Much Of Lakewood’s History Is Already Gone

To the Readers’ Forum:

I hope everyone caught the column by Margot Russell in the ”Lakewood Lens” in the Saturday, April 12 edition of The Post-Journal. It certainly caught my eye by the title ”Saving the Past” because it brought back memories that fell into that category in my 80 years in this village. I first remember the Lakewood Train Station, which I lived two blocks from. During the late 1880-90s it brought hundreds of people from all part of this great country. There were direct routes from all the large cities. The station was elegant, landscaped with flowers saying ”Welcome to Lakewood.” The interior was all handcrafted in natural oak, ticket booths, benches and baggage room. This structure would have been a beautiful museum of the village’s history. Unfortunately, it was chosen by the village to be torn down.

On old Route 17J (at the top of Chautauqua Avenue) sat the stock farm. This enormous building held over 100 thoroughbred horses for racing. Among those horses were Justice Jackson’s thoroughbreds. The facility held indoor and outdoor racetracks. Again, it was torn down. We Chautauqua Avenue merchants had a beautiful master plan developed by architect Julian Naetzker which we presented to the village board in the 1960s. It would have developed a modern shopping area, but unfortunately, it was torn down.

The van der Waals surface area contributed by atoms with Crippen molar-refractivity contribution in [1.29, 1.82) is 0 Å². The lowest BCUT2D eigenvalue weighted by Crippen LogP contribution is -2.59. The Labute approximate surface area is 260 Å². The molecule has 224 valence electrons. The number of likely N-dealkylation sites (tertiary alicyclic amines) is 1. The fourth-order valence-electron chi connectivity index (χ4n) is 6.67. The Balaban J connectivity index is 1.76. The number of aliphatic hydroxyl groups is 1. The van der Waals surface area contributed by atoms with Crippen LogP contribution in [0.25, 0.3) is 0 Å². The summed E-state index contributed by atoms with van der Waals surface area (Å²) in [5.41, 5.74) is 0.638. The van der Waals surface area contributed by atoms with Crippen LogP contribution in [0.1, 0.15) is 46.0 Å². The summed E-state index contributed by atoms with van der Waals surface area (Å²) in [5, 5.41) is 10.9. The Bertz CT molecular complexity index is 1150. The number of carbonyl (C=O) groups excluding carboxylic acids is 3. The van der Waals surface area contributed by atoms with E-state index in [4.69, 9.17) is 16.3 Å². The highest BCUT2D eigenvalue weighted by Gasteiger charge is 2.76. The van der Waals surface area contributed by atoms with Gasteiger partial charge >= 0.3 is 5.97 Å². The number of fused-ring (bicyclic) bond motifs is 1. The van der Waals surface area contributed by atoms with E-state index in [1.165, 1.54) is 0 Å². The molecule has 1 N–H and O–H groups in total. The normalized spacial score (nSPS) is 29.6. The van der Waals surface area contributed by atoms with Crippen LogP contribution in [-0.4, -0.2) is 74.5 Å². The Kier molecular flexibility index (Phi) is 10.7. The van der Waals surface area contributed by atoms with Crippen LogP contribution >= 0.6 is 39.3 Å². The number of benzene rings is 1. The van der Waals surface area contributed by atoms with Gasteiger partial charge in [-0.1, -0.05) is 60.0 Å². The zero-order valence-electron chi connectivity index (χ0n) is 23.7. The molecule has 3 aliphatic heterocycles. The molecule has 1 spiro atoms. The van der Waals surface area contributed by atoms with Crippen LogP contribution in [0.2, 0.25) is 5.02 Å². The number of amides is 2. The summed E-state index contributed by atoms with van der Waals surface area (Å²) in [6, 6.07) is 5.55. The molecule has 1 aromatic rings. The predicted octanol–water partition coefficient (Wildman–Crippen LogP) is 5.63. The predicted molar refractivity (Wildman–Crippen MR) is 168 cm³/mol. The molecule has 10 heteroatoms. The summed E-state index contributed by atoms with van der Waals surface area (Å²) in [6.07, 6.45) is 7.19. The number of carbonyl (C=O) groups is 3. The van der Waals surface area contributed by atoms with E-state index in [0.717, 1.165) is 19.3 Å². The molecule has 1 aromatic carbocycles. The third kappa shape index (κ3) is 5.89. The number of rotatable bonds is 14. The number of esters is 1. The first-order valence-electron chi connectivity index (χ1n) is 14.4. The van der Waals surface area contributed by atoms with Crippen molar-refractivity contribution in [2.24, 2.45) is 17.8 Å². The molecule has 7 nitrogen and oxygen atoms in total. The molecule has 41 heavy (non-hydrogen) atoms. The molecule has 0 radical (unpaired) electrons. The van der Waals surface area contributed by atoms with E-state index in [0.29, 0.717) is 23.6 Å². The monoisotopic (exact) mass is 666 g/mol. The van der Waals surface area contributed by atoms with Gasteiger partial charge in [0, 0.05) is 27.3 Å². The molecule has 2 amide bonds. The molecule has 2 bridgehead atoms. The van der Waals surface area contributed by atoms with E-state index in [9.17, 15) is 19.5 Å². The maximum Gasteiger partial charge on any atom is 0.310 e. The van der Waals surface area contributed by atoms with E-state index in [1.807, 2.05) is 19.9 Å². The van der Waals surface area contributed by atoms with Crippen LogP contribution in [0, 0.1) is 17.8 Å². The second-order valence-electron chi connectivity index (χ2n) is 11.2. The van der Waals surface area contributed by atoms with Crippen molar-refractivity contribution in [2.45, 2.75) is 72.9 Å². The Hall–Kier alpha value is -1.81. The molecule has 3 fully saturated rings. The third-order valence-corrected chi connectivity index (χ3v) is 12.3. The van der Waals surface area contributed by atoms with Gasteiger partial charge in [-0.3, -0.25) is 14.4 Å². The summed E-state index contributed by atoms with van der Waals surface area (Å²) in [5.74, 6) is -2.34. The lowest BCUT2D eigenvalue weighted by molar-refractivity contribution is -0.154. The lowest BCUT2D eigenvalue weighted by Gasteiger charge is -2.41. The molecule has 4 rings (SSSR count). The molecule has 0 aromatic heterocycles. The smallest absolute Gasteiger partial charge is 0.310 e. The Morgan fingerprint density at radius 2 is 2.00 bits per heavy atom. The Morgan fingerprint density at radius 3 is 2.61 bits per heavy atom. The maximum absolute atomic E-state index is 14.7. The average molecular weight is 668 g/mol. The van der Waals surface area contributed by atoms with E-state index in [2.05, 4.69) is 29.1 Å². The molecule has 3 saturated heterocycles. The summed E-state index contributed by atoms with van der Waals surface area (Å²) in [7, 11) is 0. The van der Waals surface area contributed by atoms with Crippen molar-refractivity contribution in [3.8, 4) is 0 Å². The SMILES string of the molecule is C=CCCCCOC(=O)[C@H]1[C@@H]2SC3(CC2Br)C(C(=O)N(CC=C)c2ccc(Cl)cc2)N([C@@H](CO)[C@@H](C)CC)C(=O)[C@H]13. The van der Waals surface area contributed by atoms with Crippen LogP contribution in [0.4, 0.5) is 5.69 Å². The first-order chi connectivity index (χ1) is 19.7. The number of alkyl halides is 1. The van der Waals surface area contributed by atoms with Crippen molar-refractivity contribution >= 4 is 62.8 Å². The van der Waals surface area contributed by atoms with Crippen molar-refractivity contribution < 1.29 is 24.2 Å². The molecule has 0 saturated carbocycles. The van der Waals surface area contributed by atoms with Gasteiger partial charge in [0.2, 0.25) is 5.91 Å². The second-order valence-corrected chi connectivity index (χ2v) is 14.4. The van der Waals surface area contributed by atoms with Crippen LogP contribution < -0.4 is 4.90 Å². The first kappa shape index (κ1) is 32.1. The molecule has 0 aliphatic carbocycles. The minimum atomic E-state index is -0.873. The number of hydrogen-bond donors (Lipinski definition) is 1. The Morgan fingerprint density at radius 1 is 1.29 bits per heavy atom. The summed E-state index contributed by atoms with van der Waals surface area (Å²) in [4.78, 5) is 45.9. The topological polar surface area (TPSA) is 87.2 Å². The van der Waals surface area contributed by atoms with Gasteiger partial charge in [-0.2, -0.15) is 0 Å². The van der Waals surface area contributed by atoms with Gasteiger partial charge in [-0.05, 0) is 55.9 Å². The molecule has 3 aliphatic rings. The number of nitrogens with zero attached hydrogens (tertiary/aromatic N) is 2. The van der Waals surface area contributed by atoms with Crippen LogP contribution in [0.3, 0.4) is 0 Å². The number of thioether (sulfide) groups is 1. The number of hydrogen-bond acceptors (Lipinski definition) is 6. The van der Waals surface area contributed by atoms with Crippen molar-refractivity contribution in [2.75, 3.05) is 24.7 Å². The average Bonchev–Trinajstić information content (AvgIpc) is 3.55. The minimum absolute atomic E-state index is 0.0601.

The Lakewood Jaycees, for five years in the ’60s, brought thousands of people to our little village with three days of the Chautauqua Lake Summer Festival, ushering in the summer season. After the fifth season, the Jaycees had met in New York City with the officials of ABC’s Wide World of Sports, who agreed to televise the tri-county boat races at the beach. Unfortunately, three people complained to the village board because of the crowds and the program was terminated.

Tearing down the Lakewood High School on Summit and Lakeview was a great mistake. It would have been great senior living which the village has got to address. It was justified by the board that it was unsafe and contained asbestos. Kingsview, who tore it down, said they had a tough time tearing it down with the wrecking ball and the asbestos was removed in days with high vacuums. In summary, sometimes we do not think what of is good for our village ”down the road.” We must judge for the majority and not the minority.

Anthony G. Barone

Former Lakewood Historian